U.S service members who’ve been sent to operate along the Mexico border will receive a military award reserved for troops who did not involve in any kind of combat.
U.S. troops who have deployed to the border to assist U.S Customs and Border Protection (CBP) since last April to receive the Armed Forces Service Medal. Details about the decision were included in a Marine Corps administrative message in response to authorization from the Defense Department.
“The Under Secretary of Defense has authorized the Armed Forces Service Medal to service members who have provided support to CBP, starting from April 7, 2018 [until the date to be determined],” said Army Lt Col. Chris Mitchell, a Defense Department spokesman at the Pentagon.
Troops must have operated within 100 nautical miles — roughly 115 miles — from the international border within Texas, New Mexico, Arizona or California, according to the Marine Corps administrative message. Those operating in San Antonia, where the mission headquarters is located, are also eligible, along with troops at sea who are within 24 nautical miles of the coast.
Ofcourse the move faced controversy. Critics have slammed the decision to send the thousands of active-duty troops to the border ahead of the 2018 elections as a political stunt that has pulled units away from their normal training and missions. but the Pentagon said it would deploy 2,100 more active duty and National Guard troops to the border, joining some 4,500 already deployed to the border.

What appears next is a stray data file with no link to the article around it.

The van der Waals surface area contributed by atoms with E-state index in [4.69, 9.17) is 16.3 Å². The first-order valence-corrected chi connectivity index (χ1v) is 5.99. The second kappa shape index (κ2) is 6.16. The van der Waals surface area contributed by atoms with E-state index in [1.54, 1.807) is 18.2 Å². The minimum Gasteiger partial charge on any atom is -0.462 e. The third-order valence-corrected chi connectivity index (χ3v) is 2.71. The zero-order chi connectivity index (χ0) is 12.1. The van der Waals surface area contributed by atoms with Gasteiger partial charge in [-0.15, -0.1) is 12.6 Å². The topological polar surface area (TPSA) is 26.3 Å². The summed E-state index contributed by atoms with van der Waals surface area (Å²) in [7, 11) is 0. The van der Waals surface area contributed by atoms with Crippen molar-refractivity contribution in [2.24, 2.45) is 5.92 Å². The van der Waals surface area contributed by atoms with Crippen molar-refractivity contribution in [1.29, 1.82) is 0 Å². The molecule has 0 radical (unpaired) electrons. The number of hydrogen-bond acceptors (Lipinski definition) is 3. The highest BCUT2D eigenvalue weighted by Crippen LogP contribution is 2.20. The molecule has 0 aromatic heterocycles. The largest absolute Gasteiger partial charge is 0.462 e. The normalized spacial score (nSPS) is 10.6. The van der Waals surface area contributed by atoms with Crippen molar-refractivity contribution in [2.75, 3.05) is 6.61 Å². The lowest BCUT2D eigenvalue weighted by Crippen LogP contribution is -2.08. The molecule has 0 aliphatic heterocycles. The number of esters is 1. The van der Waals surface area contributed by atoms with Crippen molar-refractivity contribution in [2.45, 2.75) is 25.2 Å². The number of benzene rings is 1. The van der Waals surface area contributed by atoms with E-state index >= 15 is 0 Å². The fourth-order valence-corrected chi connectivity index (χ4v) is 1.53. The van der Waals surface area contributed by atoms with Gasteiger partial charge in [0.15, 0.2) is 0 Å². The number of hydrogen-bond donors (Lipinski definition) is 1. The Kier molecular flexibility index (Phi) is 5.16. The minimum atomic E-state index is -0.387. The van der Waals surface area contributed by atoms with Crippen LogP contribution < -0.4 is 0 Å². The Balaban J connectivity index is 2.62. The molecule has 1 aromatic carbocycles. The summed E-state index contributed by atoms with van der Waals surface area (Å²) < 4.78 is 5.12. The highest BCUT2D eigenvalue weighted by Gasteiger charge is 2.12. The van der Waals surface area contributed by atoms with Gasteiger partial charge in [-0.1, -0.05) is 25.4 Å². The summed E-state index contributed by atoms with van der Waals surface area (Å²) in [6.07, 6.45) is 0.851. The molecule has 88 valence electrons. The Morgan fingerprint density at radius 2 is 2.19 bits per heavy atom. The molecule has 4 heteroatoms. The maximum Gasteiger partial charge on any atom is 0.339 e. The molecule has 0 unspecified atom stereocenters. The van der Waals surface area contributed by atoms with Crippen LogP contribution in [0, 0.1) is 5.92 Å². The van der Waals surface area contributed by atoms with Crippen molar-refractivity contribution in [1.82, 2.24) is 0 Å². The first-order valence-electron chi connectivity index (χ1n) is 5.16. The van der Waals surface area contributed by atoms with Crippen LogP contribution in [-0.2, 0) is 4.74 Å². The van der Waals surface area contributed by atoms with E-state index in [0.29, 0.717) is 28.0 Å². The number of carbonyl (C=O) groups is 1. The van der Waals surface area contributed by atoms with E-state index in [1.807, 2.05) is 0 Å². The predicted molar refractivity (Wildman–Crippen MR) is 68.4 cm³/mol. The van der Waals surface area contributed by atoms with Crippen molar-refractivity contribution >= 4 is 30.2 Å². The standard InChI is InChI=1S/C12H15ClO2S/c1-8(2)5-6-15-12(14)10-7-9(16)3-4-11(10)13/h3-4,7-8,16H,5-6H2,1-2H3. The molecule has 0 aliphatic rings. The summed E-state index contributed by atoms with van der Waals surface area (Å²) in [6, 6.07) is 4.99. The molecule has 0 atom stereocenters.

In February, Trump declared the situation on the U.S-Mexico border a national emergency in an effort to secure funding from congress to build a wall along the U.S. southern border, last month, the Supreme Court ruled the president could use $2.5 billion in Pentagon money to construct a wall there.
The Armed Forces Service Medal was created by President Bill Clinton in 1996 through an executive order. The award — which has green, blue and yellow ribbon and a bronze medal featuring a torch similar to the one held by the Statue of Liberty — was previously given to troops who operated along the border under President George W. Bush. It has also been awarded to troops who have deployed to Bosnia, Haiti and West Africa on humanitarian or Peacekeeping missions.
The back of the medal features the eagle found on the Defense Department seal, a wreath and an inscription that reads “In pursuit of democracy.”
The medal is approved only for operations “in which on other United States service medal is approved,” according to the Defense Department. It’s awarded to service members who, as a unit, participate in a U.S military operation “deemed to be significant activity and who encountered no foreign armed opposition or imminent hostile action.”
It’s considered the non-combat equivalent of the Armed Forces Expeditionary Medal in order of precedence.